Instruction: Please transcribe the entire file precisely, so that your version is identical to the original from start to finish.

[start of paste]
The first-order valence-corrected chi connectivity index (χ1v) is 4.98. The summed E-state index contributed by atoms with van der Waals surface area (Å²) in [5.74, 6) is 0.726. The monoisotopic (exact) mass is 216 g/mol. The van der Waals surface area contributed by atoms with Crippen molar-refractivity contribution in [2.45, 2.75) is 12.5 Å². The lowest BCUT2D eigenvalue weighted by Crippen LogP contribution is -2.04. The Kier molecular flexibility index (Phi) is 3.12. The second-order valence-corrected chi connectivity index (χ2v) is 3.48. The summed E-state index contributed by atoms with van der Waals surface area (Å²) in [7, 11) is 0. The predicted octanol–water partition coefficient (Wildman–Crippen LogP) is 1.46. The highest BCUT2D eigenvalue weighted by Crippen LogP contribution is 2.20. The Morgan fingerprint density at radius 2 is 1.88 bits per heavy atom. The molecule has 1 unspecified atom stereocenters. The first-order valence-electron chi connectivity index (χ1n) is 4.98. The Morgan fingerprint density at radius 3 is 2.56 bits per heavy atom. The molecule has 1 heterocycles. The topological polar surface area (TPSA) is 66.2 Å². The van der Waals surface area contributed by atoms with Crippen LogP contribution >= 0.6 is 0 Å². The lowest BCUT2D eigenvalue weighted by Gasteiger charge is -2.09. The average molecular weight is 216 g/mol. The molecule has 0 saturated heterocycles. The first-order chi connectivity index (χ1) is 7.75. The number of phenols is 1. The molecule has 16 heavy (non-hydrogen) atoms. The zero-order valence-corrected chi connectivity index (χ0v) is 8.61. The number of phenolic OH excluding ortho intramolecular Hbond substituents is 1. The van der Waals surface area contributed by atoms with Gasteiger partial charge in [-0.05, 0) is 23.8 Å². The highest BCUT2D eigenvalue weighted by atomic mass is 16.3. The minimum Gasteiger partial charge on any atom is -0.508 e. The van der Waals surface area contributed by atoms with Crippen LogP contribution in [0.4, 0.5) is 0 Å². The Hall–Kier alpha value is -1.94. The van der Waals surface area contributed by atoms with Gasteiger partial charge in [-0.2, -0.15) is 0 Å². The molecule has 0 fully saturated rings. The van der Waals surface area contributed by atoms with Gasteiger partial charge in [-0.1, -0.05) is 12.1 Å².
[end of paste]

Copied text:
The first-order valence-corrected chi connectivity index (χ1v) is 4.98. The summed E-state index contributed by atoms with van der Waals surface area (Å²) in [5.74, 6) is 0.726. The monoisotopic (exact) mass is 216 g/mol. The van der Waals surface area contributed by atoms with Crippen molar-refractivity contribution in [2.45, 2.75) is 12.5 Å². The lowest BCUT2D eigenvalue weighted by Crippen LogP contribution is -2.04. The Kier molecular flexibility index (Phi) is 3.12. The second-order valence-corrected chi connectivity index (χ2v) is 3.48. The summed E-state index contributed by atoms with van der Waals surface area (Å²) in [7, 11) is 0. The predicted octanol–water partition coefficient (Wildman–Crippen LogP) is 1.46. The highest BCUT2D eigenvalue weighted by Crippen LogP contribution is 2.20. The Morgan fingerprint density at radius 2 is 1.88 bits per heavy atom. The molecule has 1 unspecified atom stereocenters. The first-order valence-electron chi connectivity index (χ1n) is 4.98. The Morgan fingerprint density at radius 3 is 2.56 bits per heavy atom. The molecule has 1 heterocycles. The topological polar surface area (TPSA) is 66.2 Å². The van der Waals surface area contributed by atoms with Crippen LogP contribution >= 0.6 is 0 Å². The lowest BCUT2D eigenvalue weighted by Gasteiger charge is -2.09. The average molecular weight is 216 g/mol. The molecule has 0 saturated heterocycles. The first-order chi connectivity index (χ1) is 7.75. The number of phenols is 1. The molecule has 16 heavy (non-hydrogen) atoms. The zero-order valence-corrected chi connectivity index (χ0v) is 8.61. The number of phenolic OH excluding ortho intramolecular Hbond substituents is 1. The van der Waals surface area contributed by atoms with Gasteiger partial charge in [-0.05, 0) is 23.8 Å². The highest BCUT2D eigenvalue weighted by atomic mass is 16.3. The minimum Gasteiger partial charge on any atom is -0.508 e. The van der Waals surface area contributed by atoms with Crippen LogP contribution in [0.4, 0.5) is 0 Å². The Hall–Kier alpha value is -1.94. The van der Waals surface area contributed by atoms with Gasteiger partial charge in [-0.2, -0.15) is 0 Å². The molecule has 0 fully saturated rings. The van der Waals surface area contributed by atoms with Gasteiger partial charge in [-0.1, -0.05) is 12.1 Å².